Big data and understanding customer sentiment has been a buzzword for the last few years. Garnering insights and adapting your proposition to suit has been taken to a new levels as we learn to crunch big data sets.
Conversely, running qualitative surveys with clients (enough to be statistically valid) can give valuable, actionable insights.
The trick is conveying these insights in a format that is accessible across the organisation.
Buyer personas are a fantastic tool for combining these qualitative insights, social data, CRM records and basic demographics, into a high level summary.
Having a clear idea of your average customer, you can then move on to the best ways to align your product or service to them.
Typically they will define
- Success and what it looks like to them
- Barriers or things stopping them going with your solution or product
- Buying process
- Decision criteria.
These personas can then be put to great use when working on marketing user stories and creating solutions to their pain points. They’re fantastic for defining content marketing themes and priorities, allocating expenditure on marketing content and the focus across paid, earned and owned media.
They can also help product owners prioritise backlogs and support their prioritisation – when confronting conflicting interests with internal stakeholders.
In fact, the Buyer Persona Institute (yes it even has it’s own movement) marks – internal preconceptions and guesstimates of what the typical client is – as the biggest hinderance to creating successful buyer personas. Basing the personas on concrete factual input from actual client surveys and interviews is key.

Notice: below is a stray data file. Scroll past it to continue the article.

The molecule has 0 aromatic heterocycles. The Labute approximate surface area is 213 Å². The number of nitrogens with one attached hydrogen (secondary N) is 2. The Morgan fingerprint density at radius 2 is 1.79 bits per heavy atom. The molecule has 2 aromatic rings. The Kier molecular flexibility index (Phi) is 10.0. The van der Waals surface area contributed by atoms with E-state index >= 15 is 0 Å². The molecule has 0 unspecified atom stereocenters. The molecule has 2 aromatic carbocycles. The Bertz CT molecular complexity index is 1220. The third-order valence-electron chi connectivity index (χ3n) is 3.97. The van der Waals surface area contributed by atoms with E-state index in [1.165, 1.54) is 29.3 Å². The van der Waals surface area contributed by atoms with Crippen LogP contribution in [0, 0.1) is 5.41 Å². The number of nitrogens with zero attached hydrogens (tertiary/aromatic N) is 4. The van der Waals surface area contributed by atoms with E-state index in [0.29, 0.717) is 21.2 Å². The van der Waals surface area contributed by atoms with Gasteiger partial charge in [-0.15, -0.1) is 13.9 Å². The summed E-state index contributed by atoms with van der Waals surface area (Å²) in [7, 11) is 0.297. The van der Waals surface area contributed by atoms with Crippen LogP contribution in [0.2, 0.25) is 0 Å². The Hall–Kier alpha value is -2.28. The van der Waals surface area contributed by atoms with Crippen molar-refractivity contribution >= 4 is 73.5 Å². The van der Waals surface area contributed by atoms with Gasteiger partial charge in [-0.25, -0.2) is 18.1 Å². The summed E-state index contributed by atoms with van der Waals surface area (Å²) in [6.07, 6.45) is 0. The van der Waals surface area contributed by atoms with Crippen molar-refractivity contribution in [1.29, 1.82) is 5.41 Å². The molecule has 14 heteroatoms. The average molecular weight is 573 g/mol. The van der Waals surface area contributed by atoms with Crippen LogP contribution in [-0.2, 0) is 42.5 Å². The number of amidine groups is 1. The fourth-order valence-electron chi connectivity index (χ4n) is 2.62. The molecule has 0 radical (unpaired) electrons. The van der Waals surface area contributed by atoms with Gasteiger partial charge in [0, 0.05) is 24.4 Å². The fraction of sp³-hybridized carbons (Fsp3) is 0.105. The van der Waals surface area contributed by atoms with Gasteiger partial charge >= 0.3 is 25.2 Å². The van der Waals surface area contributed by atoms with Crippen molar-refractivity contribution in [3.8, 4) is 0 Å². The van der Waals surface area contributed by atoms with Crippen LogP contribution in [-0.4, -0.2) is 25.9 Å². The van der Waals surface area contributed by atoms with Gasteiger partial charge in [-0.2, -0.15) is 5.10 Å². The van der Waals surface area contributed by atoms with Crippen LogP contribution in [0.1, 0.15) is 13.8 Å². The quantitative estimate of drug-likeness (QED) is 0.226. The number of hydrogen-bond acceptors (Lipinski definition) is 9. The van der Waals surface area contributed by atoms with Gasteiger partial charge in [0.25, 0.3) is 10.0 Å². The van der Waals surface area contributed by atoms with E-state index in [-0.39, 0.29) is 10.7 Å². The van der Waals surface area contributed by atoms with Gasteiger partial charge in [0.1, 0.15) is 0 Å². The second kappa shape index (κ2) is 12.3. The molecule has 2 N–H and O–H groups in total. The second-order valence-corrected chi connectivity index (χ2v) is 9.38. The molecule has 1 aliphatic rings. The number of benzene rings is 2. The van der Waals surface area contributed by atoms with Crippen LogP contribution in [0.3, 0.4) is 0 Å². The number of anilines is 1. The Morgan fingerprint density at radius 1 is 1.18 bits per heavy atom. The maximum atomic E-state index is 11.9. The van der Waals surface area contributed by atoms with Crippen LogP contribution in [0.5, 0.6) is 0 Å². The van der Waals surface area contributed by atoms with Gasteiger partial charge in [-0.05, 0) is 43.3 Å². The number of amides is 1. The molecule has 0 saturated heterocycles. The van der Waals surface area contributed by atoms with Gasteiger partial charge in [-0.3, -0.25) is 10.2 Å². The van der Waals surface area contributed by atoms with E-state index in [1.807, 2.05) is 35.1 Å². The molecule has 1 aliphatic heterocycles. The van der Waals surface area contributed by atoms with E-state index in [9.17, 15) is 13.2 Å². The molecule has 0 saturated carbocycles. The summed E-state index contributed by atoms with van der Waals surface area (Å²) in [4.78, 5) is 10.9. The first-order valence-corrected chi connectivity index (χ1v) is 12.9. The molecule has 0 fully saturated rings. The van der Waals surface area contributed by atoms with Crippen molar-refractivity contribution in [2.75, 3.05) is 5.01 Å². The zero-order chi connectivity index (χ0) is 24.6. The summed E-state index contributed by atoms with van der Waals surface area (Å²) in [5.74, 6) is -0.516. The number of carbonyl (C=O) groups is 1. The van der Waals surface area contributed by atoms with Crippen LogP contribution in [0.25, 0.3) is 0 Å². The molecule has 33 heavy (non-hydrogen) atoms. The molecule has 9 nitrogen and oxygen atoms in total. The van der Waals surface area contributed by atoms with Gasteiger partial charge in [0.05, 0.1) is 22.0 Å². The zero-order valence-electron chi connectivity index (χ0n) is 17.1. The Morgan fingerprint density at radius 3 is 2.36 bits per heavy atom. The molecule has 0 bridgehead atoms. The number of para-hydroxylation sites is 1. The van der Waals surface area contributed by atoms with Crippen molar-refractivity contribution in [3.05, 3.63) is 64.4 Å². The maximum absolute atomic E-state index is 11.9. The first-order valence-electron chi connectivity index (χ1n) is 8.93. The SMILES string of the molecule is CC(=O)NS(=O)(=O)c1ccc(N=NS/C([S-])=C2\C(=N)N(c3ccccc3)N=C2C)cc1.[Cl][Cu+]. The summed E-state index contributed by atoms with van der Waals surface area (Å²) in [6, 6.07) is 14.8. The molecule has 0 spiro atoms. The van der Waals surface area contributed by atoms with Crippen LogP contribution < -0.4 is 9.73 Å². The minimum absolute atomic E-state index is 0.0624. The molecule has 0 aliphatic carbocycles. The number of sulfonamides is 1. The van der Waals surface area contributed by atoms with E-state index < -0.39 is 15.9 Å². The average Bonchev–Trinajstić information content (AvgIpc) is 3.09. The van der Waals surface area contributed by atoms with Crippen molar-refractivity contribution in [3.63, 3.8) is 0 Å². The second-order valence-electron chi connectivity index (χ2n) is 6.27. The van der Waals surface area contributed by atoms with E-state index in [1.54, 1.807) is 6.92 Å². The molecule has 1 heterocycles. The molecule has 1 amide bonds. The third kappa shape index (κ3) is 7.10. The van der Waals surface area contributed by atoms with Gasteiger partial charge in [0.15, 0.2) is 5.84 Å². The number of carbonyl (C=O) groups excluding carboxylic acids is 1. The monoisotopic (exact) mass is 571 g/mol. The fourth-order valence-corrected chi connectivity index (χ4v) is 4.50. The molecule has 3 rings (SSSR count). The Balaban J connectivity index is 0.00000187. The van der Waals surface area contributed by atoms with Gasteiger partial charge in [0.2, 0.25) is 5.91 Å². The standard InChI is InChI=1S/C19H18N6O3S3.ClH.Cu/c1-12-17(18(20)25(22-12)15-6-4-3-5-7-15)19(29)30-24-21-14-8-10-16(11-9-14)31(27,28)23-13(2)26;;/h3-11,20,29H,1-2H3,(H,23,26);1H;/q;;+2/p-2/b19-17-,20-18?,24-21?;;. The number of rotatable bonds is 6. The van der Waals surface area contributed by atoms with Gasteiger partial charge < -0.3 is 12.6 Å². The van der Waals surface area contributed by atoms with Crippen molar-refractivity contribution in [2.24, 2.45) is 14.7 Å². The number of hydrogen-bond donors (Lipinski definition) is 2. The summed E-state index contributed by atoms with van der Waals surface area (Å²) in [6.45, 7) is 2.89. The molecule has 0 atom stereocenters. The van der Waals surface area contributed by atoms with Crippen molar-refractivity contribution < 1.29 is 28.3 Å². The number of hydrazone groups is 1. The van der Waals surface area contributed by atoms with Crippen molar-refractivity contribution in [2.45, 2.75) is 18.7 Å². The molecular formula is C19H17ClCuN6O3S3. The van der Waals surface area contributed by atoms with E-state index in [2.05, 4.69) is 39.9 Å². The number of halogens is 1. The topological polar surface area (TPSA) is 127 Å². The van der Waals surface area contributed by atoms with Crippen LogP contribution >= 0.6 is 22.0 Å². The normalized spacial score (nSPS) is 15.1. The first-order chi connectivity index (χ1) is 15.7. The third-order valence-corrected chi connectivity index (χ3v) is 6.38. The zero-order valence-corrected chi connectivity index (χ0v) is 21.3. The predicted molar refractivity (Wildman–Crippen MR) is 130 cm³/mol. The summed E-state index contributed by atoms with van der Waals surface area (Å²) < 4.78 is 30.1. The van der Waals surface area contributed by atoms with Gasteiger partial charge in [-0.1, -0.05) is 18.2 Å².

For those daunted by the task of creating these very user centric profiles and negotiating internal stakeholders, remember – we do it every day. I noted on Sunday that we all subconsciously create immensely detailed buyer personas. When we make new friends, go on dates or get to know new colleagues, banking what makes them tick and the best approach to resonate.
Moving beyond the buyer persona, I can’t help but feel that social CRM will allow us to have highly detailed buyer profiles. Not just personas, but detailed dashboards of each buyer or customers interaction with our brand, their sentiment for our industry and peripheral products on social networks and even their purchases, buying habits and triggers.
At a macro level – aggregating these could provide a realtime singular buyer persona or multiple profiles. A daily dashboard to drive strategy and the direction of the company.
At a micro level – the trick will be up-skilling as an organisation to know how best to use this data. Finding the balance with your customers between stalky big brother-ish and delighting interactions and touch points.